Posted on 18th March 2016
Britain’s population is aging. Medical advancements and our increasing quality of life leads us all to expect to live long enough to be grandparents or even great grandparents. The Queen herself has been forced to expand her ‘Centenarian team,’ to keep up with all the birthday cards she now has send out to those reaching triple figures.
There is a trending attitude that survival is the ultimate benefit, regardless of the cost. A recent report from the British Medical Association has concluded that many doctors, under intense pressure from patients families and the fear of death been deemed ‘defeat’, are continuing to treat dying patients beyond the point at which it will provide any benefit at all. It was reported that ‘many doctors are reluctant to decrease treatment in a managed way as a patient approaches the end of life. Some doctors remain reluctant to make that call, associating a decision not to pursue further active treatment as an acceptance of failure.’
Culturally, we all tend to hold out hope for a miraculous recovery but unfortunately this has translated to patient’s relatives pressuring doctors to keep on providing treatment past the point where nothing else can be done. A review published by the British Medical Journal last year found that doctors themselves tend to overestimate the chances of survival and it is clear the perception that death as ‘failure’ is inhibiting doctor’s ability to act in the patients best interests.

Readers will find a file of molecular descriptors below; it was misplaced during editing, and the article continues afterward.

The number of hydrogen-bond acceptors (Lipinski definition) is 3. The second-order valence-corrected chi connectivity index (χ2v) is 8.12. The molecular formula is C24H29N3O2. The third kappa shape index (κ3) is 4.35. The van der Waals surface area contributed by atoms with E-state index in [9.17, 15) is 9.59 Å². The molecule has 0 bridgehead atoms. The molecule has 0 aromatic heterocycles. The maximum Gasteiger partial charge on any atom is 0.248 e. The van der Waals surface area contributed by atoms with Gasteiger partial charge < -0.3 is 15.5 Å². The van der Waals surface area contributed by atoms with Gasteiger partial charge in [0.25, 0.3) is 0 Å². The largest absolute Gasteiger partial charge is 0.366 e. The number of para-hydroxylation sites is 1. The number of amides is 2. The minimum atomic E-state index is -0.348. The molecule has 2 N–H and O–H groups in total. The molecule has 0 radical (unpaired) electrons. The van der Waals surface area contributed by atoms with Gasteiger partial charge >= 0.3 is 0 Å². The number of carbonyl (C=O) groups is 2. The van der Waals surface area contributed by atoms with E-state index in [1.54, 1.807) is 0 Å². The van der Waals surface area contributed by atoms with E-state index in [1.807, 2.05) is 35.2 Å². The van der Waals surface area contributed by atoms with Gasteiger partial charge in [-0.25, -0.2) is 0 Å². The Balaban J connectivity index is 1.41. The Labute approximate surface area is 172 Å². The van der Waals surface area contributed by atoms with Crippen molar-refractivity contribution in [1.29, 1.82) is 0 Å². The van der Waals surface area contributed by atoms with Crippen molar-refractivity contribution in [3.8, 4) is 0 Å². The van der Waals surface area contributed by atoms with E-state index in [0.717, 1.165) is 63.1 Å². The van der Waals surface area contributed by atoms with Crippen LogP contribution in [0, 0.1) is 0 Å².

One doctor which was quoted in the BMA report noted that once it is recognised that a patient is dying, the care they receive is good, “but for the patients who are dying but no one’s actually worked that out yet, it’s much less good.” The report calls for the NHS to shift focus from needlessly prolonging life to taking steps to ensure that, when it is inevitable, the patient has as comfortable and painless death as possible. The concept of a “good death,” is sometimes difficult to stomach when you are dealing with a loved one however the majority of terminally ill patients make it clear that they would prefer not to spend their final hours in a hospital. Doctors can be reluctant to discharge patients in this position as it can be seen as ‘giving up hope’ but could actually be counterproductive to fulfilling patients dying wishes.
End of life care must be provided with the highest degree of care and compassion. The report has made it clear that a better understanding of palliative care by medical professionals is absolutely essential. Transparency and dialogue between patients, their families and doctors is key to managing expectations and ultimately making this difficult time as painless as possible.
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